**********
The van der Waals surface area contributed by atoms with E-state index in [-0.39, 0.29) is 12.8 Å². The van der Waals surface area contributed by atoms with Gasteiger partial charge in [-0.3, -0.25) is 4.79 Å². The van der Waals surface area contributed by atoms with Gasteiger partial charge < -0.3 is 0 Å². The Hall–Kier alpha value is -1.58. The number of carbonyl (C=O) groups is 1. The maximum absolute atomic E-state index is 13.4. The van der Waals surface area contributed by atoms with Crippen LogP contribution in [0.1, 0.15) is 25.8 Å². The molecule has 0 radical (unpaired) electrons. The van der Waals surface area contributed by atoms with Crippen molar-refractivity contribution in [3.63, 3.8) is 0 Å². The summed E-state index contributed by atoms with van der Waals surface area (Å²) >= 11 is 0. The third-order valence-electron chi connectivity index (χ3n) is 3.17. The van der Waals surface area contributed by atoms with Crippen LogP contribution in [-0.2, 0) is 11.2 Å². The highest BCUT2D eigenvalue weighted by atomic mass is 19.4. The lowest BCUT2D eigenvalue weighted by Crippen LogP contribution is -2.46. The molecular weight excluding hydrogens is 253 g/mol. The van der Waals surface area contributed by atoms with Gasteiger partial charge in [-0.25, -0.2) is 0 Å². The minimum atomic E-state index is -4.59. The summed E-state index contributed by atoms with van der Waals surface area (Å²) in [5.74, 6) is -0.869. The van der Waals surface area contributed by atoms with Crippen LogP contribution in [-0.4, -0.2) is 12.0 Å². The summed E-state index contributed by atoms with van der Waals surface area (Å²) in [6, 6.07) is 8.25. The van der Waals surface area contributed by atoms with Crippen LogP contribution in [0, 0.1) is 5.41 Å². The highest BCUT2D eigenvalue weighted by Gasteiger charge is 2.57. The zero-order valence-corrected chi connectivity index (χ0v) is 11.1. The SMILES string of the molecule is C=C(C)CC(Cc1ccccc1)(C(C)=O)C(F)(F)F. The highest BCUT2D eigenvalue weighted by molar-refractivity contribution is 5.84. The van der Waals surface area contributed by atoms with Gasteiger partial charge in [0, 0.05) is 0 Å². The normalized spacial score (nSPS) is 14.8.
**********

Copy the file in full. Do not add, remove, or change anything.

The van der Waals surface area contributed by atoms with E-state index in [-0.39, 0.29) is 12.8 Å². The van der Waals surface area contributed by atoms with Gasteiger partial charge in [-0.3, -0.25) is 4.79 Å². The van der Waals surface area contributed by atoms with Gasteiger partial charge < -0.3 is 0 Å². The Hall–Kier alpha value is -1.58. The number of carbonyl (C=O) groups is 1. The maximum absolute atomic E-state index is 13.4. The van der Waals surface area contributed by atoms with Crippen LogP contribution in [0.1, 0.15) is 25.8 Å². The molecule has 0 radical (unpaired) electrons. The van der Waals surface area contributed by atoms with Crippen molar-refractivity contribution in [3.63, 3.8) is 0 Å². The summed E-state index contributed by atoms with van der Waals surface area (Å²) >= 11 is 0. The third-order valence-electron chi connectivity index (χ3n) is 3.17. The van der Waals surface area contributed by atoms with Crippen LogP contribution in [-0.2, 0) is 11.2 Å². The highest BCUT2D eigenvalue weighted by atomic mass is 19.4. The lowest BCUT2D eigenvalue weighted by Crippen LogP contribution is -2.46. The molecular weight excluding hydrogens is 253 g/mol. The van der Waals surface area contributed by atoms with Gasteiger partial charge in [-0.25, -0.2) is 0 Å². The minimum atomic E-state index is -4.59. The summed E-state index contributed by atoms with van der Waals surface area (Å²) in [5.74, 6) is -0.869. The van der Waals surface area contributed by atoms with Crippen LogP contribution in [-0.4, -0.2) is 12.0 Å². The summed E-state index contributed by atoms with van der Waals surface area (Å²) in [6, 6.07) is 8.25. The van der Waals surface area contributed by atoms with Crippen LogP contribution in [0, 0.1) is 5.41 Å². The highest BCUT2D eigenvalue weighted by Gasteiger charge is 2.57. The zero-order valence-corrected chi connectivity index (χ0v) is 11.1. The SMILES string of the molecule is C=C(C)CC(Cc1ccccc1)(C(C)=O)C(F)(F)F. The highest BCUT2D eigenvalue weighted by molar-refractivity contribution is 5.84. The van der Waals surface area contributed by atoms with Gasteiger partial charge in [0, 0.05) is 0 Å². The normalized spacial score (nSPS) is 14.8.